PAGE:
The Book That Changed America: How Darwin's Theory of Evolution Ignited a Nation

The Book That Changed America: How Darwin's Theory of Evolution Ignited a Nation

by Randall Fuller


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A compelling portrait of a unique moment in American history when the ideas of Charles Darwin reshaped American notions about nature, religion, science and race

“A lively and informative history.” – The New York Times Book Review

Throughout its history America has been torn in two by debates over ideals and beliefs.  Randall Fuller takes us back to one of those turning points, in 1860, with the story of the influence of Charles Darwin’s just-published On the Origin of Species on five American intellectuals, including Bronson Alcott, Henry David Thoreau, the child welfare reformer Charles Loring Brace, and the abolitionist Franklin Sanborn. 
Each of these figures seized on the book’s assertion of a common ancestry for all creatures as a powerful argument against slavery, one that helped provide scientific credibility to the cause of abolition.  Darwin’s depiction of constant struggle and endless competition described America on the brink of civil war.  But some had difficulty aligning the new theory to their religious convictions and their faith in a higher power.  Thoreau, perhaps the most profoundly affected all, absorbed Darwin’s views into his mysterious final work on species migration and the interconnectedness of all living things.
Creating a rich tableau of nineteenth-century American intellectual culture, as well as providing a fascinating biography of perhaps the single most important idea of that time, The Book That Changed America is also an account of issues and concerns still with us today, including racism and the enduring conflict between science and religion.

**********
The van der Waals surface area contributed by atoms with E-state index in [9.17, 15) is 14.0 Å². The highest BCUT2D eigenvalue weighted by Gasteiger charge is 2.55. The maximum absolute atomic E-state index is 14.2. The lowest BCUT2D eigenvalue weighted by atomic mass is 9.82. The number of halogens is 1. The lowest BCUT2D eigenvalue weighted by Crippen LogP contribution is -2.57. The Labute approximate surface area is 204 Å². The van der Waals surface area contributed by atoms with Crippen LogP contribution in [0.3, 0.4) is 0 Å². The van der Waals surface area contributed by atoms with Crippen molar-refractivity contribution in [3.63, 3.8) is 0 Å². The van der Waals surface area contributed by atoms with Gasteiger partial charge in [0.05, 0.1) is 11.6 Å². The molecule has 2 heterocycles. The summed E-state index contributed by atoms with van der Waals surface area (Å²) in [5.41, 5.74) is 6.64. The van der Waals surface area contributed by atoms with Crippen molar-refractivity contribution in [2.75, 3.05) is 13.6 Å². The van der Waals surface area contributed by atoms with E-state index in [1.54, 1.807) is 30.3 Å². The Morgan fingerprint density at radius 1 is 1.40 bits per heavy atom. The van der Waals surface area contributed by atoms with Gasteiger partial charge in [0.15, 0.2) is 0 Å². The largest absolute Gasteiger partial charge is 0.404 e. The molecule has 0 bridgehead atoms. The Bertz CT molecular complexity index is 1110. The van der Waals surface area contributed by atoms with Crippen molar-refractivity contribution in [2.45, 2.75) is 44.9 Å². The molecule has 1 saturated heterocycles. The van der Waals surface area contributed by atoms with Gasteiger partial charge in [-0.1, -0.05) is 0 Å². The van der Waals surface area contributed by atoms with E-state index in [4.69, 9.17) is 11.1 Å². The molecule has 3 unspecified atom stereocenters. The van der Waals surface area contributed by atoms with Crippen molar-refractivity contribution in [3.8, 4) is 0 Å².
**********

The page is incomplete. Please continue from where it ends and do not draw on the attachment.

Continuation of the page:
Product Details

ISBN-13: 9780525428336
Publisher: Penguin Publishing Group
Publication date: 01/24/2017
Pages: 304
Product dimensions: 6.20(w) x 8.40(h) x 1.20(d)

About the Author

Randall Fuller is the author of From Battlefields Rising: How the Civil War Transformed American Literature, which won the Phi Beta Kappa’s Christian Gauss Award for best literary criticism, and Emerson’s Ghosts: Literature, Politics, and the Making of Americanists. He has written for The New York Times, The Wall Street Journal, and other publications, and has received fellowships from the Guggenheim Foundation and the National Endowment for the Humanities. He is the Chapman Professor of English at the University of Tulsa.

Table of Contents

Preface ix

Part I Origins

1 The Book from Across the Atlantic 3

2 Gray's Botany 13

3 Beetles, Birds, Theories 18

4 Word of Mouth 29

5 Making a Stir 43

6 A Night at the Lyceum 51

7 The Nick of Time 63

Part II Struggles

8 Bones of Contention 79

9 Agassiz 84

10 The What-Is-It? 96

11 A Spirited Conflict 107

12 Into the Vortex 116

13 Tree of Life 128

14 A Jolt of Recognition 136

15 Wildfires 147

Part III Adaptations

16 Discord in Concord 161

17 Moods 172

18 Meditations in a Garden 181

19 The Succession of Forest Trees 190

20 Races of the Old World 196

21 A Cold Shudder 204

Part IV Transformations

22 At Down House 219

23 The Ghost of John Brown 231

24 In the Transcendental Graveyard 242

Acknowledgments 251

Notes 253

Selected Bibliography 277

Index 285

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